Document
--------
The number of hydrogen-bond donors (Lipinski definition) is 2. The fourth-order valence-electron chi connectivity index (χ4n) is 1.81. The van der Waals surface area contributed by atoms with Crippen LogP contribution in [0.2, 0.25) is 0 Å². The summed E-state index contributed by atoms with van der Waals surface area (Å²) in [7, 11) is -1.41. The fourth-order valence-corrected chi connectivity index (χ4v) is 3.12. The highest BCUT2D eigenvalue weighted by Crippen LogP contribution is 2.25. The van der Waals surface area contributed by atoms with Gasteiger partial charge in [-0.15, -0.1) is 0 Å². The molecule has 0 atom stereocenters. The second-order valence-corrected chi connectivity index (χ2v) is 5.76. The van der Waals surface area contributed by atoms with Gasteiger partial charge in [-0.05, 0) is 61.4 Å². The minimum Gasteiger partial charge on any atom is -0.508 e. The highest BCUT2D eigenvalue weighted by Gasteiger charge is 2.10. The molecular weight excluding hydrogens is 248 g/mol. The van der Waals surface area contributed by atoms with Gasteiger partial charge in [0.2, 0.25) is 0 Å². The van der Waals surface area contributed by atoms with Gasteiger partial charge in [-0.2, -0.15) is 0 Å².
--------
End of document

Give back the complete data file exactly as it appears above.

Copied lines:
The number of hydrogen-bond donors (Lipinski definition) is 2. The fourth-order valence-electron chi connectivity index (χ4n) is 1.81. The van der Waals surface area contributed by atoms with Crippen LogP contribution in [0.2, 0.25) is 0 Å². The summed E-state index contributed by atoms with van der Waals surface area (Å²) in [7, 11) is -1.41. The fourth-order valence-corrected chi connectivity index (χ4v) is 3.12. The highest BCUT2D eigenvalue weighted by Crippen LogP contribution is 2.25. The van der Waals surface area contributed by atoms with Gasteiger partial charge in [-0.15, -0.1) is 0 Å². The molecule has 0 atom stereocenters. The second-order valence-corrected chi connectivity index (χ2v) is 5.76. The van der Waals surface area contributed by atoms with Gasteiger partial charge in [-0.05, 0) is 61.4 Å². The minimum Gasteiger partial charge on any atom is -0.508 e. The highest BCUT2D eigenvalue weighted by Gasteiger charge is 2.10. The molecular weight excluding hydrogens is 248 g/mol. The van der Waals surface area contributed by atoms with Gasteiger partial charge in [0.2, 0.25) is 0 Å². The van der Waals surface area contributed by atoms with Gasteiger partial charge in [-0.2, -0.15) is 0 Å².